Op Ed: A Reflection on our Freedoms

This fall, I was privileged to speak at the dedication of two Living Memorials remembering the fallen sons and daughters of West Virginia Gold Star families. As I spoke to the crowd, I remembered my own service overseas and how lucky I was to come home in one piece. Many of the men and women who have proudly served our country have not been as fortunate, including several that I have known personally. As we head into the holiday season and in the spirit of being thankful, it is vital we reflect on the blessings we have been given to live in this Nation. Take time to remember the sacrifices made by these men and women who have preserved our freedoms. Their memories serve as a reminder that freedom is never free.

To show we have never forgotten and to carry on the legacy started by Hershel “Woody” Williams, the Gold Star Mothers plan on planting Living Memorials in every county of the State. To date, they have planted five apple tree and two maple tree memorials. Each has 55 trees with one or more dog tags tied on them to represent a fallen West Virginian. We do this because every Gold Star mother will tell you their child dies twice – once at that fatal moment and again when their name is no longer mentioned. At every dedication, Gold Star mothers tell us their child’s name, as well as date and place of death. It is through these Living Memorials that their child’s sacrifice lives on.

As the Commissioner of Agriculture, I am proud to partner with West Virginia Gold Star Mothers in planning and planting these memorials. These plantings not only benefit local communities but serve as a symbol that we will not forget those who have made the ultimate sacrifice. I encourage everyone to visit these beautiful and peaceful sites. Please pick out a tree or two and read aloud the name on the dog tags attached to the tree. Most of us cannot fathom what it is like to be a Gold Star family, but we can show gratitude by remembering those who they have lost. We do not take for granted the brave men and women these families raised.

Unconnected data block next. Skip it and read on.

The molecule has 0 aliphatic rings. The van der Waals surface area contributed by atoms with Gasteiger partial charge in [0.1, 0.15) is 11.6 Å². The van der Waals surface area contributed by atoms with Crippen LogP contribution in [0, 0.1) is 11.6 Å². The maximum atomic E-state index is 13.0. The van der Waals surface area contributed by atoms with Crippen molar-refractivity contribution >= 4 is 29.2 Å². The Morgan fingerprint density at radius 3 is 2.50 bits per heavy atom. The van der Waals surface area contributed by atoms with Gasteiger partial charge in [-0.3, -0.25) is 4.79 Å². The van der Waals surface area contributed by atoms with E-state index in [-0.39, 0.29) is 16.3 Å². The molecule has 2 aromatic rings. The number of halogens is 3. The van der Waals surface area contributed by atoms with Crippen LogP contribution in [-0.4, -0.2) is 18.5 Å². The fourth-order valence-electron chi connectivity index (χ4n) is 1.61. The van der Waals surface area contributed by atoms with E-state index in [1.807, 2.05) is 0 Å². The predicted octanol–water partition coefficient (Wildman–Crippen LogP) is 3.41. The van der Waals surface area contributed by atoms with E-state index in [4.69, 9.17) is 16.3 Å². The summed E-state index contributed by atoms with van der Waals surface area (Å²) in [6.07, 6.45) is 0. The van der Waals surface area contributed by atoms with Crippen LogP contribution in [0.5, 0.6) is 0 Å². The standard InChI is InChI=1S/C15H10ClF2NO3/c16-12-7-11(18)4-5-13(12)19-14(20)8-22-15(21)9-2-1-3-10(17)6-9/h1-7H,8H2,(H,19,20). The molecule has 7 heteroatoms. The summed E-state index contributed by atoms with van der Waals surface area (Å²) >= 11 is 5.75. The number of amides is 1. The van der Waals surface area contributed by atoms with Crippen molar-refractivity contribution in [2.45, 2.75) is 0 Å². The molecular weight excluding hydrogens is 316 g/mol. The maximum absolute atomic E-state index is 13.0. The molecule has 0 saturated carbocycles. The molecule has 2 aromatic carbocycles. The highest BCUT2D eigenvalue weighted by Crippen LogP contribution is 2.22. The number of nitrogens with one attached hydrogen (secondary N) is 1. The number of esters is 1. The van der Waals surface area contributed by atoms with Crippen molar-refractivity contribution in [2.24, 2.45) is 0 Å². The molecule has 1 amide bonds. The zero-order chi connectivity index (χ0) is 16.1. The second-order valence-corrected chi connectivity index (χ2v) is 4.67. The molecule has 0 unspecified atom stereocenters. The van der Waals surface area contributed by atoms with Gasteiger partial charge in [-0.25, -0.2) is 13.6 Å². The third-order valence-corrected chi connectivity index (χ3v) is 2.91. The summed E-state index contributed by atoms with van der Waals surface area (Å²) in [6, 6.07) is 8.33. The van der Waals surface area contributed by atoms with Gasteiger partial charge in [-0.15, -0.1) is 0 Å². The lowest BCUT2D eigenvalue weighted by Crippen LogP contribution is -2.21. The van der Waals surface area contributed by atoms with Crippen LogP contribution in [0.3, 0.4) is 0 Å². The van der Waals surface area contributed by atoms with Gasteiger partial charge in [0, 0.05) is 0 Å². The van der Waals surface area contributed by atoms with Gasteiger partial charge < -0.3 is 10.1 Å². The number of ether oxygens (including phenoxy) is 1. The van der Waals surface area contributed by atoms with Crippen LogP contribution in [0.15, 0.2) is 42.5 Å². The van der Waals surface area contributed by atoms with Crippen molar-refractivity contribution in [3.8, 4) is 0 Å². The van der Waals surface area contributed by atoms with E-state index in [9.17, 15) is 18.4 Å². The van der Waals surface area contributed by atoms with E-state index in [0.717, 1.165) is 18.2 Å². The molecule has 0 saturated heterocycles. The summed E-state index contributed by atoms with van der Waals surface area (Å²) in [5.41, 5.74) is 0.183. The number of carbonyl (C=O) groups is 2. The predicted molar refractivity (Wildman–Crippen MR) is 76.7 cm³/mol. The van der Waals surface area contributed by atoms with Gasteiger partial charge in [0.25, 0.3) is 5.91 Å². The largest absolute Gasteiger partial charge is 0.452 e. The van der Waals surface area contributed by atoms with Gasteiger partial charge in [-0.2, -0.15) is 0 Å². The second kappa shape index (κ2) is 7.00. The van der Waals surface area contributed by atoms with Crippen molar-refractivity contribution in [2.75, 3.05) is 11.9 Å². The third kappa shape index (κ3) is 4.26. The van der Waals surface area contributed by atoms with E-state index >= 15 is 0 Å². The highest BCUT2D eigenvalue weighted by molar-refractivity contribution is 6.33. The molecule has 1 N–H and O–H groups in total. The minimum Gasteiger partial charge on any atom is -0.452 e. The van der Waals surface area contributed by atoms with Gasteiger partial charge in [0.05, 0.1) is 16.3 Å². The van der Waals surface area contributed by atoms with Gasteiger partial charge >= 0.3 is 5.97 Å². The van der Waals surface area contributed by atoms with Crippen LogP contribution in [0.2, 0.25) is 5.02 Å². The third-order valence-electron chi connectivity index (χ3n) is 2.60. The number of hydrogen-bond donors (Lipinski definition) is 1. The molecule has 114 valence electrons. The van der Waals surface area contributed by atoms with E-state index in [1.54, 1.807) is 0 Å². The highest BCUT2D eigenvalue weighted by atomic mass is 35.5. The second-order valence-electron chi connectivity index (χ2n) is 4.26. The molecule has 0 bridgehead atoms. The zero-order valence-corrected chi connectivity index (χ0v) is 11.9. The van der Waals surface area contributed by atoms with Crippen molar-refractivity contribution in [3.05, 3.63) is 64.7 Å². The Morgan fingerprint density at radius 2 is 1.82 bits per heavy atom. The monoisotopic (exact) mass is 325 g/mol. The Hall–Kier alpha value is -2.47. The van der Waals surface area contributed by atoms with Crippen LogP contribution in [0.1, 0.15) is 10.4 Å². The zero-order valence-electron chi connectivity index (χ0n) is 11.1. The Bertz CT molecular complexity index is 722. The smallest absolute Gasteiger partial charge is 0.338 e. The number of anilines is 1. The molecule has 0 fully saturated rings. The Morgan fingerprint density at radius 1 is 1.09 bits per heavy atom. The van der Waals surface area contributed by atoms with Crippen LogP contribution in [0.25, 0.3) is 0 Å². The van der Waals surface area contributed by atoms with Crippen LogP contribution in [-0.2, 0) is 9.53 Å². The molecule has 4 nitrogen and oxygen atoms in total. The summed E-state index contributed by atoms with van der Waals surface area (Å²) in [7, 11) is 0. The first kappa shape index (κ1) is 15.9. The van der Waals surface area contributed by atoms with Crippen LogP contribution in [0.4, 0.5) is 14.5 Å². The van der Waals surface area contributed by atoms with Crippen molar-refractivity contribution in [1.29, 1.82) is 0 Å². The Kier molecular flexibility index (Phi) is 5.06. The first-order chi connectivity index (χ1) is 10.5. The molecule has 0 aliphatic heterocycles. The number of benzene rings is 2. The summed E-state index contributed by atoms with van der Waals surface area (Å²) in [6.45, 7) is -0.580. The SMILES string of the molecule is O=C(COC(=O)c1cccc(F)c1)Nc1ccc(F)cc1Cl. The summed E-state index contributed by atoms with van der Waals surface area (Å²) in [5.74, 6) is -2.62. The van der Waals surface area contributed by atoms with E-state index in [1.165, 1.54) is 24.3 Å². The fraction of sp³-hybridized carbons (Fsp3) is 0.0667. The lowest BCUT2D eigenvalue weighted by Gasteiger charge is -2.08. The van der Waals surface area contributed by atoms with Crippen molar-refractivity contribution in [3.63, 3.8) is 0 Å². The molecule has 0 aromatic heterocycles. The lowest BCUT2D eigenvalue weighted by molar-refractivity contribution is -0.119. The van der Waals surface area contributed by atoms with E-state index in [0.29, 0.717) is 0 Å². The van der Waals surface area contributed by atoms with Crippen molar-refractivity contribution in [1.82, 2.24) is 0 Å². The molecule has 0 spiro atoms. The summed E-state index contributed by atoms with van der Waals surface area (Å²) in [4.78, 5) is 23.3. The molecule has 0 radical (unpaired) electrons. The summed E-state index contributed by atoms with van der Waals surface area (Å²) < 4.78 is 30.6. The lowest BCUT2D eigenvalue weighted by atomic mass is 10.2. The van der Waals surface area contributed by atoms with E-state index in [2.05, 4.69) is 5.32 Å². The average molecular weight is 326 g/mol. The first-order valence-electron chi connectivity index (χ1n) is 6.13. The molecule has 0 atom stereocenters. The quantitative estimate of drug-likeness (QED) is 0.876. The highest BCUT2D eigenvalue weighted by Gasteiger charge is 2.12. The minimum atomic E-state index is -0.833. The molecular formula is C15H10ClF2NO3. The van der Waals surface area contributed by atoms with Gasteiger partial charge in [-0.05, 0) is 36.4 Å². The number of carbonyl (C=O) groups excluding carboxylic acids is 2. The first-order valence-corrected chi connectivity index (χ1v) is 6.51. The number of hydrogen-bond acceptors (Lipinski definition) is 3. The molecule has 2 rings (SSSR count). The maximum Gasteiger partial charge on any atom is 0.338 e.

Our dedication to honoring the fallen, as well as our veterans and those currently serving in the military, isn’t isolated to just these memorials. Through our Veterans and Heroes to Agriculture program, we have made a commitment of working with our partners to create and expand services to our veterans and first responders. We have donated land to build a veteran’s home. Our staff has worked to expand access to mental health services, as well as resources for veterans who wish to transition from the battlefield to farm field. Each day we have staff working on how to help our veterans and first responders in West Virginia. Under my administration, we have made local heroes a top priority.

At the Department, we believe it’s vital to continue to make these men and women a priority given the current state of foreign affairs. From the conflict in Ukraine to the unrest in the Middle East, our men and women in the armed services find themselves in harm’s way. They proudly serve their country as they respond to threats towards the free world. Many of them are unsure of what the future holds for them or their families, so the least we can do is ensure they have the proper resources to transition into civilian life when they return home. This holiday season, I challenge you to show thanks for their service by supporting or volunteering for the veteran community. Keep these men and women in your prayers that they will someday return and, again, share the holidays with loved ones.

Kent A. Leonhardt
West Virginia Commissioner of Agriculture

The West Virginia Department of Agriculture protects plant, animal and human health through a variety of scientific, regulatory and consumer protection programs. The Commissioner of Agriculture is one of six statewide elected officials who sits on the Board of Public Works.